Manuel Diaz is a Professor in the Department of Civil and Environmental Engineering.
Please tell us about yourself.
I am originally from Lima, Peru. After finishing my undergraduate and master’s degrees in civil engineering, I came to the United States to pursue my Ph.D. at The University of Texas at Austin. After receiving my Ph.D. in 1984, I worked for a consulting firm on roadway and bridge design, and pavement and bridge management. I cam to UTSA in the summer of 1998 as an Adjunct Professor and was hired as a Tenure Track Assistant Professor in Fall 2000. I was promoted to Professor in 2015 and I have served as the Interim Chair of Civil and Environmental Engineering from Summer 2017 to Summer 2019.
What is your job title and what do you do?
I am a Professor in the Department of Civil and Environmental Engineering. Besides my role as a professor, I am also the faculty advisor for the American Society of Civil Engineers, the Society for Hispanic Engineers, and the American Concrete Institute student chapters. As their faculty advisor, I help them organize and participate in community oriented activities and regional and national engineering competitions.
What brought you to UTSA?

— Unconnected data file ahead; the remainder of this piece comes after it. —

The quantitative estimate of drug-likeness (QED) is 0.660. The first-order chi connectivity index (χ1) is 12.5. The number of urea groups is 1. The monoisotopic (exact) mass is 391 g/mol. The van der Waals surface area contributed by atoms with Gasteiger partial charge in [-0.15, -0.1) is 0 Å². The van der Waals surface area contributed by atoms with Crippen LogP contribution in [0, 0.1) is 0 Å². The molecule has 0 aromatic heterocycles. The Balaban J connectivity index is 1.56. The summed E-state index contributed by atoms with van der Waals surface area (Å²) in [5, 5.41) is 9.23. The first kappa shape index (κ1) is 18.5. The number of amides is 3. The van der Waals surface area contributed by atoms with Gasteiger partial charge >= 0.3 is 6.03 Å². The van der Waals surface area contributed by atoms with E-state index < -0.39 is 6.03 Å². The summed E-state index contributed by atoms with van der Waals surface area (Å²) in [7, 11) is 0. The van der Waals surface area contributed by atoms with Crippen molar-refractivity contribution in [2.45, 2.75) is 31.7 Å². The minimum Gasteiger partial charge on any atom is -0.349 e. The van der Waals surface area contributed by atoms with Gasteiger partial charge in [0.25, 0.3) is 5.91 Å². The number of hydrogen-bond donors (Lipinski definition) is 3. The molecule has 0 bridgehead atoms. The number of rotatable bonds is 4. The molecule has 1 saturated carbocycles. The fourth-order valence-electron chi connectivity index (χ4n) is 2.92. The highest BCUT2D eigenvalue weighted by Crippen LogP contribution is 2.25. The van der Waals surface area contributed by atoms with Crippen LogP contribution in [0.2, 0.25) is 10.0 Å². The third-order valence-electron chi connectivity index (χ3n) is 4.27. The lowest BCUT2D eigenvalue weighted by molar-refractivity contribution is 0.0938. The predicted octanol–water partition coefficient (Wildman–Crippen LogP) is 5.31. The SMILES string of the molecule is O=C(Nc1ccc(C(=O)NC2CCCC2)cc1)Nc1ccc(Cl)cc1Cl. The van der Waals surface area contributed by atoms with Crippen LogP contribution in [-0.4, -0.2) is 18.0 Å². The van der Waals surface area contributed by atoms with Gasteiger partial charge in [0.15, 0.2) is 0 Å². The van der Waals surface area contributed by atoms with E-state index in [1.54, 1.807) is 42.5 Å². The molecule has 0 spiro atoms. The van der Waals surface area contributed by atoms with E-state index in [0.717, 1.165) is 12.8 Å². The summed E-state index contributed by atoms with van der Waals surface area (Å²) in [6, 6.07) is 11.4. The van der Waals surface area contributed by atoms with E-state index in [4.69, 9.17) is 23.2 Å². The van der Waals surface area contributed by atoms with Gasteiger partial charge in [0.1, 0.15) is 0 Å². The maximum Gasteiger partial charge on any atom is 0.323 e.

The commitment of the upper management to teaching. As seen through the years, UTSA has helped several first-generation students become excellent engineers.
What projects are you working on now?
Currently, I am assisting Dr. Ghannoum on a TxDOT project on “Evaluating Bridge Behavior Using Ultra High-Resolution Next Generation Digital Image Correlation: Applications in Bridge Inspection and Damage Assessment.”
When did you start becoming interested in engineering?
I first became interested in engineering when I was in high school. Peru is in a high seismic area and understanding the response of buildings and other structures to earthquakes was intriguing.
What is the most challenging part of your job?
Finding ways to explain engineering concepts in the simplest possible way.
What book are you currently reading (or read last)?
“A Mind at a Time” by Mel Levine. It helped me understand some of the roadblocks faced by students.
Is there anything else about your life that you’d like to share?
I enjoy body surfing (no boogie boards). It is something I learned on the beaches in Lima where I grew up. I can spend hours if there are some good waves.